The National Investigation Agency (NIA) has busted a country-wide network that distributed large quantities of fake Indian currency printed in Pakistan and routed to India via Bangladesh. The NIA was assisted by the Border Security Force in West Bengal in this operation.
The bizarre element of the case is that the network sent unemployed youth from Malda in West Bengal to different parts of India as construction workers to change the fake currency. These agents ship the currency by trains.
The high quality notes, in denominations of 1,000, 500 and 100, were printed in Pakistan and shipped to Bangladesh by air. From Bangladesh, they are physically thrown across the border, which are collected by the agents of the network. The agents then dispatch it to different parts of the country.
The kingpin of the network is 23-year-old Morgen Hossain from Malda in West Bengal, who was among the arrested today.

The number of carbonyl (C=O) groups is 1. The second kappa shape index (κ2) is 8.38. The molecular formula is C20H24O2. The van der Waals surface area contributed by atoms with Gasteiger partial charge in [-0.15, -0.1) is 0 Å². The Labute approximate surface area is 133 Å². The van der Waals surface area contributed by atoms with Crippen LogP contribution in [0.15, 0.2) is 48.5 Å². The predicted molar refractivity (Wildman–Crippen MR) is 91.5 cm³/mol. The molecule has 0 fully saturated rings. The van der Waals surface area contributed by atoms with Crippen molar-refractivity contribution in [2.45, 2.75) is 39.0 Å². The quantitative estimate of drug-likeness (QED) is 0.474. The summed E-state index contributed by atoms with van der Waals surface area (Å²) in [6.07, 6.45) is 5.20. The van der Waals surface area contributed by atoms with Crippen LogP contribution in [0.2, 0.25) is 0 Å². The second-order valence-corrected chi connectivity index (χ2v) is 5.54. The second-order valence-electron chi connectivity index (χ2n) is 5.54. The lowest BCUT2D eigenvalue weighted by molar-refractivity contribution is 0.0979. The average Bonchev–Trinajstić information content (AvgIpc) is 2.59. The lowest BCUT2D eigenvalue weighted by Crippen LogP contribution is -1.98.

Describing the modus operandi of the network, the NIA, in a press release issued in Hyderabad, said that the currency was exchanged at a ratio of 1:3. The agents remitted the genuine currency obtained by exchanging the fake currency to Hossain’s bank account.
Hossain withdrew the remittances using his ATM in Malda. He in turn shared a part of the money with his suppliers in Bangladesh and Pakistan. NIA believes that several crores of rupees have been pumped into the country in the last few months.
The NIA said that the network has links with terrorists and its aim was to destabilise the country. Investigations are on to locate other links across the country and abroad.
Ten persons were arrested by NIA; four in Hyderabad, one in Delhi, three in Chennai and two in Malda, West Bengal. All the persons arrested are from Malda.
Meanwhile, reports from Kerala said raids were conducted by NIA in two places in the state in connection with the fake currency racket.
Updated Date: Jan 09, 2012 21:26 PM